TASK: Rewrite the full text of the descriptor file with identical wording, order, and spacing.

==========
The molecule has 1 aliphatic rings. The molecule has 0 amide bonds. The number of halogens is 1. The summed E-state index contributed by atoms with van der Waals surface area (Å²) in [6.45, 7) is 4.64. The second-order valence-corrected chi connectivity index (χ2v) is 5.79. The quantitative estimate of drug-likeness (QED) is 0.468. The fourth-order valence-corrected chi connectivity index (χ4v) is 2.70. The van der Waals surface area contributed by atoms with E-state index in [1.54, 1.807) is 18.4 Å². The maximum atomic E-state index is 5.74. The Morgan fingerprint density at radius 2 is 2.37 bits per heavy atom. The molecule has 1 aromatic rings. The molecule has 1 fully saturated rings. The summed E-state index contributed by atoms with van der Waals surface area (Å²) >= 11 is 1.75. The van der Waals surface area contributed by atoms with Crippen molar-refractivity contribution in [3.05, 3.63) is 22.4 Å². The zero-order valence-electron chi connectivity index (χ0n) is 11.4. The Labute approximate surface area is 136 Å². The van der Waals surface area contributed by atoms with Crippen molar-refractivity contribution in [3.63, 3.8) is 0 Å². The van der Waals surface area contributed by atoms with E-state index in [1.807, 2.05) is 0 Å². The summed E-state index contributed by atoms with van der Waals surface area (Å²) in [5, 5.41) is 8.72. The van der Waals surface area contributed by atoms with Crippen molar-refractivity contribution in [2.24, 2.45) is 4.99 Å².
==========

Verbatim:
The molecule has 1 aliphatic rings. The molecule has 0 amide bonds. The number of halogens is 1. The summed E-state index contributed by atoms with van der Waals surface area (Å²) in [6.45, 7) is 4.64. The second-order valence-corrected chi connectivity index (χ2v) is 5.79. The quantitative estimate of drug-likeness (QED) is 0.468. The fourth-order valence-corrected chi connectivity index (χ4v) is 2.70. The van der Waals surface area contributed by atoms with E-state index in [1.54, 1.807) is 18.4 Å². The maximum atomic E-state index is 5.74. The Morgan fingerprint density at radius 2 is 2.37 bits per heavy atom. The molecule has 1 aromatic rings. The molecule has 1 fully saturated rings. The summed E-state index contributed by atoms with van der Waals surface area (Å²) >= 11 is 1.75. The van der Waals surface area contributed by atoms with Crippen molar-refractivity contribution in [3.05, 3.63) is 22.4 Å². The zero-order valence-electron chi connectivity index (χ0n) is 11.4. The Labute approximate surface area is 136 Å². The van der Waals surface area contributed by atoms with Crippen molar-refractivity contribution in [3.63, 3.8) is 0 Å². The van der Waals surface area contributed by atoms with E-state index in [1.807, 2.05) is 0 Å². The summed E-state index contributed by atoms with van der Waals surface area (Å²) in [5, 5.41) is 8.72. The van der Waals surface area contributed by atoms with Crippen molar-refractivity contribution in [2.24, 2.45) is 4.99 Å².